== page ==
One aspect of the Performance Culture implementation which requires special attention is the measurement of behaviors and the effect on sustainability of performance. SAMI has developed a tool, APEX™, which is a proprietary software to document and measure required behaviors. The routine and periodic measurement of behavioral and financial performance during implementation is required to evaluate whether the organization has sustainably changed stable cultural states.
Category: Information Management
Time Investment: 1 – 6 Months
Financial Investment: $50,000 – $1,000,000
Summarizing the total investment for an organization to implement a Performance Culture:
Given the investments outlined above, the organization can expect substantial returns over the short term. Implementation experience indicates most organizations will ramp up to near steady state benefits in a period of three years.
The primary sources of return are:
- Production Volume
- Operating Expense
Higher production volumes are achieved by decreasing variability and increasing asset availability during implementation. The returns cited here are achieved in the absence of significant capital investment and are the result of functional process improvement supported by behavioral modifications. The improvements can only be sustained when the organization reaches the next level of stable cultural state.
Obviously, market conditions must be favorable (sold out, price stability, distribution capacity, etc.) for the organization to convert the additional volume into revenues.
Category: Production Volume
Volume Increase: 2 – 5 Percent
Financial Return: $5,000,000 – $50,000,000
Lower operating expenses are achieved by increasing the efficiency of the organization. The efficiency benefits can manifest themselves in increased staff productivity, reduced contracted services, reduced levels of material consumption, and reduced logistics fees. The improved understanding of; the overall mission, the functional interdependencies, and the renewed focus of the organization, allow for substantial gains across the organization.
Conservatively assuming operating expense of the company are twenty percent of revenues, the following returns have been achieved:
Category: Operating Expense
Expense Decrease: 10 – 20 Percent
Financial Return: $5,000,000 – $40,000,000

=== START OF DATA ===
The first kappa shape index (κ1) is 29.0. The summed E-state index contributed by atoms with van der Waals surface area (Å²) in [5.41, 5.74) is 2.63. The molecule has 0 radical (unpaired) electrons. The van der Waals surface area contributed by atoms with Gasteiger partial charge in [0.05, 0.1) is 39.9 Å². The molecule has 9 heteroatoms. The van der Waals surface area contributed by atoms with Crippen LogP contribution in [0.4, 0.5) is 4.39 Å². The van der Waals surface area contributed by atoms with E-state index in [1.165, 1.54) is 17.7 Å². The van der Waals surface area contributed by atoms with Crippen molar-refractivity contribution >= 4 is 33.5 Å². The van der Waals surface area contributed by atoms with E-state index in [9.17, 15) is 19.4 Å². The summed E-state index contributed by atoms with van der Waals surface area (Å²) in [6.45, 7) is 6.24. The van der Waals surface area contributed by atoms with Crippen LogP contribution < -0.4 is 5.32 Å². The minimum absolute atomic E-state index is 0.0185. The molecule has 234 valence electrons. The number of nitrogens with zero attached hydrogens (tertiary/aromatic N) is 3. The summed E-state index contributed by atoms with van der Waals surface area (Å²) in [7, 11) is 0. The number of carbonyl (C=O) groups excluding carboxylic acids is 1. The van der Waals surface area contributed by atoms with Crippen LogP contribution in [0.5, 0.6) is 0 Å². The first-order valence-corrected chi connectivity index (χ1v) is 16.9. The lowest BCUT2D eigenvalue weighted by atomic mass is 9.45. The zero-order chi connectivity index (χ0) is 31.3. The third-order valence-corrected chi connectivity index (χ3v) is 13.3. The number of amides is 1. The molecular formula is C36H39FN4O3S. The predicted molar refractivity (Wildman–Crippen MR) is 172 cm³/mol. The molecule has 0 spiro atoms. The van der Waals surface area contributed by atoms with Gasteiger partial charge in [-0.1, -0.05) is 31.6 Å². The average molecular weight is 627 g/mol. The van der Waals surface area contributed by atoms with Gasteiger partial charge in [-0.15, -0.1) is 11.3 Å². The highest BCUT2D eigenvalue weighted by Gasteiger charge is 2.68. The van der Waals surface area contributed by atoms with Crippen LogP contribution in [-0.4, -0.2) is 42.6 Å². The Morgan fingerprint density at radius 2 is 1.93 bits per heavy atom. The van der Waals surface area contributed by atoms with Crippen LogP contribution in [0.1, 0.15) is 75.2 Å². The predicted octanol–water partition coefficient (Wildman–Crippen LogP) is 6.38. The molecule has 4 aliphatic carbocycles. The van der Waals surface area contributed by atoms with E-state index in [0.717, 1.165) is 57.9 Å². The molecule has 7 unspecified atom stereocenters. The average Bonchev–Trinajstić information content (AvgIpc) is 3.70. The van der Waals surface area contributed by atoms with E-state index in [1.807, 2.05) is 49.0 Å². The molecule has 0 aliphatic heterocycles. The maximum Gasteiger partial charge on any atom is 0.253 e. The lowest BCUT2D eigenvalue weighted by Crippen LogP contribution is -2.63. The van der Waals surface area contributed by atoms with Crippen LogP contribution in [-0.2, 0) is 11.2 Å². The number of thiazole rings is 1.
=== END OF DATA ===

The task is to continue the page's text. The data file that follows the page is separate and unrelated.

Existing Or New Assets
The scenario outlined above has been achieved in existing (or brownfield) assets that have reached steady states of operation. The Performance Culture model is just as applicable to new (or greenfield) assets and the organizations forming to support them. In fact, it may be more urgent in new assets as organizations are typically formed by recruiting resources from many and varied sources. These resources all arrive with some historical reference of their previous cultural state and the associated behaviors. To reach steady state operations in the most efficient and expeditious manner, the new organization must define expected behaviors to establish the desired cultural state.
The economics and timing are different for greenfield assets and organizations, however, the returns can be just as substantial. The returns will be largely based on cost and loss avoidance during the ramp from startup to steady state. The financial returns for a greenfield organization implementing Performance Culture will be defined in a future paper.
Summarizing The Financial Return On Investment
The Return on Investment (ROI) over a four year window for implementing the Performance Culture is substantial and represents a value proposition much greater than alternative improvement initiatives. Analyzing the investments and returns, ramped based on implementation experiences, we would expect an ROI of greater than 14:1 for any size organization.
Implementing the Performance Culture represents one of the most compelling business cases for any organizational initiative! The challenges of implementing the Performance Culture are many and difficult, but, the financial returns are worth the effort.